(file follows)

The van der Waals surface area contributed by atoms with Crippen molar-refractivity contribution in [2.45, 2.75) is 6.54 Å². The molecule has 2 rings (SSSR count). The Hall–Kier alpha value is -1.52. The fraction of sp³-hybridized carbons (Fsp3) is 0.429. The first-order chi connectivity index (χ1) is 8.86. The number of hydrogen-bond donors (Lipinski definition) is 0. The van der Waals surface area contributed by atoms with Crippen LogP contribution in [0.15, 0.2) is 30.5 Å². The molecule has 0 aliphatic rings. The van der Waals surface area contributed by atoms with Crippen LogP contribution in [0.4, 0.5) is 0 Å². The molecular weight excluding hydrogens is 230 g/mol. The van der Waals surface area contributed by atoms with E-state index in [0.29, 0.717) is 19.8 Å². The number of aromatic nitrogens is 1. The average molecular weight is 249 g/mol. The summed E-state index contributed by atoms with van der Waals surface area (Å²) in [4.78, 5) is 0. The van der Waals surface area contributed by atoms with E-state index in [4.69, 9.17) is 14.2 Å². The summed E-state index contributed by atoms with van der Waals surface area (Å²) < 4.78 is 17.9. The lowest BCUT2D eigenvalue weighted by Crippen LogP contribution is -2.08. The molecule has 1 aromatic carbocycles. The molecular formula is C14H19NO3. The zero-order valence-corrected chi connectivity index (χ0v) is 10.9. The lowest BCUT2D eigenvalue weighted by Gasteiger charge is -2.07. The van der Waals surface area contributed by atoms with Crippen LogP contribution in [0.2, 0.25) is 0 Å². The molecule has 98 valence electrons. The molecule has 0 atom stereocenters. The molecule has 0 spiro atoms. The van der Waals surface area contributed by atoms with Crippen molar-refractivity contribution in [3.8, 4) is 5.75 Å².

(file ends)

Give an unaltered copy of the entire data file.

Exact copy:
The van der Waals surface area contributed by atoms with Crippen molar-refractivity contribution in [2.45, 2.75) is 6.54 Å². The molecule has 2 rings (SSSR count). The Hall–Kier alpha value is -1.52. The fraction of sp³-hybridized carbons (Fsp3) is 0.429. The first-order chi connectivity index (χ1) is 8.86. The number of hydrogen-bond donors (Lipinski definition) is 0. The van der Waals surface area contributed by atoms with Crippen LogP contribution in [0.15, 0.2) is 30.5 Å². The molecule has 0 aliphatic rings. The van der Waals surface area contributed by atoms with Crippen LogP contribution in [0.4, 0.5) is 0 Å². The molecular weight excluding hydrogens is 230 g/mol. The van der Waals surface area contributed by atoms with E-state index in [0.29, 0.717) is 19.8 Å². The number of aromatic nitrogens is 1. The average molecular weight is 249 g/mol. The summed E-state index contributed by atoms with van der Waals surface area (Å²) in [4.78, 5) is 0. The van der Waals surface area contributed by atoms with E-state index in [4.69, 9.17) is 14.2 Å². The summed E-state index contributed by atoms with van der Waals surface area (Å²) < 4.78 is 17.9. The lowest BCUT2D eigenvalue weighted by Crippen LogP contribution is -2.08. The molecule has 1 aromatic carbocycles. The molecular formula is C14H19NO3. The zero-order valence-corrected chi connectivity index (χ0v) is 10.9. The lowest BCUT2D eigenvalue weighted by Gasteiger charge is -2.07. The van der Waals surface area contributed by atoms with Crippen LogP contribution in [0.2, 0.25) is 0 Å². The molecule has 98 valence electrons. The molecule has 0 atom stereocenters. The molecule has 0 spiro atoms. The van der Waals surface area contributed by atoms with Crippen molar-refractivity contribution in [3.8, 4) is 5.75 Å².